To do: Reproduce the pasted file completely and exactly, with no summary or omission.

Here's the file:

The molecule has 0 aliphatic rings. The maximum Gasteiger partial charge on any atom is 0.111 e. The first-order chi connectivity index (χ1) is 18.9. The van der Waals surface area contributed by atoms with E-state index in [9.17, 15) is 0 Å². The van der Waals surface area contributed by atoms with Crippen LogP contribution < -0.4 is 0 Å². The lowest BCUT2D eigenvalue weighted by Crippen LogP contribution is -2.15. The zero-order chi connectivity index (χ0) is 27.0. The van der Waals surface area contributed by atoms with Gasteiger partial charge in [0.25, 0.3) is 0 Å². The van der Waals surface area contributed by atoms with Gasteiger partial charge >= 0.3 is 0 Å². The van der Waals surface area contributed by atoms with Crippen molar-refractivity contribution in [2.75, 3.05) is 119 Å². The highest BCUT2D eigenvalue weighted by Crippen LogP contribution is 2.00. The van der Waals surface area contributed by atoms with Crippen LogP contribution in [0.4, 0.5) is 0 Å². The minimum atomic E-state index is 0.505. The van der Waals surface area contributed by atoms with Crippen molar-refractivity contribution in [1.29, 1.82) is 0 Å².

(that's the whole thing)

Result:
The molecule has 0 aliphatic rings. The maximum Gasteiger partial charge on any atom is 0.111 e. The first-order chi connectivity index (χ1) is 18.9. The van der Waals surface area contributed by atoms with E-state index in [9.17, 15) is 0 Å². The van der Waals surface area contributed by atoms with Crippen LogP contribution < -0.4 is 0 Å². The lowest BCUT2D eigenvalue weighted by Crippen LogP contribution is -2.15. The zero-order chi connectivity index (χ0) is 27.0. The van der Waals surface area contributed by atoms with Gasteiger partial charge in [0.25, 0.3) is 0 Å². The van der Waals surface area contributed by atoms with Gasteiger partial charge >= 0.3 is 0 Å². The van der Waals surface area contributed by atoms with Crippen molar-refractivity contribution in [2.75, 3.05) is 119 Å². The highest BCUT2D eigenvalue weighted by Crippen LogP contribution is 2.00. The van der Waals surface area contributed by atoms with Crippen LogP contribution in [0.4, 0.5) is 0 Å². The minimum atomic E-state index is 0.505. The van der Waals surface area contributed by atoms with Crippen molar-refractivity contribution in [1.29, 1.82) is 0 Å².